Africa is facing an unprecedented surge in road and railway building with 33 huge 'development corridors' planned that threaten 2,400 of the continent's protected wildlife areas, writes Bill Laurance. We must block the most destructive plans and limit avoidable impacts on natural areas - before it's too late.
This day 20 years ago one of Britain's most committed and effective environmental campaigners died trying to save a coastal forest in southern Madagascar from mining, writes Yvonne Orengo. The world has been a poorer place without Andrew Lees - and his fears for the Petriky forest and local indigenous communities have been proved all too close to the mark.
Two huge open pit mines in northern Norway are on the verge of approval, writes Tina Andersen Vågenes - even though they would dump hundreds of millions of tonnes of tailings in fjords where wild salmon spawn. Scientists are voicing serious concerns, and protests are growing, but government and mining companies appear determined to push the projects forward regardless.
As the Arctic ice retreats, a fragile but resource-rich landscape replete with oil, minerals, fish and islands is opening up, writes Conn Hallinan. A new land-rush is on, and it could all lead to war. But it can be avoided provided states respect the rule of law and build on existing regimes of cooperation to protect the precious Arctic environment.
The unregulated 'artisanal' gold mining sector is a massive source of mercury pollution and other environmental damage, writes Greg Valerio. But now the Fairtrade Gold initiative is helping miners to reform their practices with equipment, training and a hefty gold price premium. All it needs now is for consumers to demand Fairtrade Gold in all their jewellery purchases.
Legislation put forward by Brazil's re-elected President Dilma Rousseff would open up to 10% of protected areas to mining, writes Luke Parry. The effect would be to gut nature conservation in Brazil, already in a perilous state due to underfunding and growing pressure for the development of mines, dams, farms and plantations.
Lafarge Tarmac has withdrawn its bid to quarry Hopwas Woods following a huge local and national campaign. It's a victory to celebrate - but as the Woodland Trust points out, it also shows that none of our ancient woodland is truly safe from destructive development.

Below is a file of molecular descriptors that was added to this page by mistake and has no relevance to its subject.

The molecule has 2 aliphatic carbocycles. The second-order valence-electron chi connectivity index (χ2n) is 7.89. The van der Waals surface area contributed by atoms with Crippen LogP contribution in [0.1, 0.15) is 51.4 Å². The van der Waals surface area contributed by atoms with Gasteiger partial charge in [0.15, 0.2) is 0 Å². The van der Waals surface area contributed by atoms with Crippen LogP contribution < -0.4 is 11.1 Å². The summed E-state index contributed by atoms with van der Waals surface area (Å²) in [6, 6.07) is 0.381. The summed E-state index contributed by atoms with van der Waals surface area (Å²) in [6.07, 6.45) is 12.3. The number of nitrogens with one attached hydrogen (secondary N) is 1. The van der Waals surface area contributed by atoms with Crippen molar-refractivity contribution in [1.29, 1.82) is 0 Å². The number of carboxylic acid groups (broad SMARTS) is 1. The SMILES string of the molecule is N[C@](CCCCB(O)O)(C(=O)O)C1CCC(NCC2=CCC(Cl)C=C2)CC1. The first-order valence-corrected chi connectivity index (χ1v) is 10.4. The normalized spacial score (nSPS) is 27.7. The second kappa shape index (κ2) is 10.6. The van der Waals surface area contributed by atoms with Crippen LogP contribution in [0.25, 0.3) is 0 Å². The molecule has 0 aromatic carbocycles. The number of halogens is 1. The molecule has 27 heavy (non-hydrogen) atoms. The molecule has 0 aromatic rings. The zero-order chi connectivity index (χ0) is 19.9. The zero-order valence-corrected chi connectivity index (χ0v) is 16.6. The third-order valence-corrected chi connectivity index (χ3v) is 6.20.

Left wing governments across the Americas are faced with a dilemma, writes Daniel Macmillen - high social spending programs financed by income from destructive mining and hydrocarbon extraction - or a slower but sustainable development path that puts ecology, equity and justice first. Their answer - a constant pushing back of the resource frontier.
Doima, a small town in the Colombian highlands, is on the front line of battle against a giant government-backed gold mine that would fill a nearby valley hundreds of metres deep in over a billion tonnes of mine waste. Hal Rhoades met Mariana Goméz Soto, an activist in Doima's campaign to defeat the mine project.
OceanaGold is demanding $300 million in compensation from impoverished El Salvador after a mining permit was refused to safeguard a clean drinking water source that millions of people depend on, writes Pete Dolack. The sum does not even represent losses - but profits the company claims it would have made.
To tackle its serious air pollution, China is imposing stringent restrictions on dirty coal high in ash or sulphur, writes Shabbir Ahmad. One result: half of Australia's coal exports to China face exclusion, or extra 'washing' costs. But Australia's response is not to raise environmental quality. Instead, it's increasing production.
Sanctions against Russian natural resource tycoons could be good for the environment, writes eco-campaigner Konstantin Rubakhin - if only they would target the right people. But so far, the EU has been turning a blind eye to powerful Kremlin insiders with an open licence to pollute and destroy.
Ten years after promises of 'no mining' in Botswana's Central Kalahari Game Reserve, a $5 billion diamond mine opens a few miles from a Bushman village. Elsewhere in the Reserve, fracking is under way. And President Ian Khama, a director of Conservation International, denounces the Bushmen as 'poachers' and evicts them from their land.
This month a tailings dam at the Mount Polley mine in BC breached, writes Carol Linnitt - spilling 14.5 billion litres of toxic mine waste into Quesnel Lake. A major source of freshwater and one of BC's premier fly-fishing destinations, the lake will never be the same again. But it's just the first big victim of Canada's wave of environmental de-regulation ...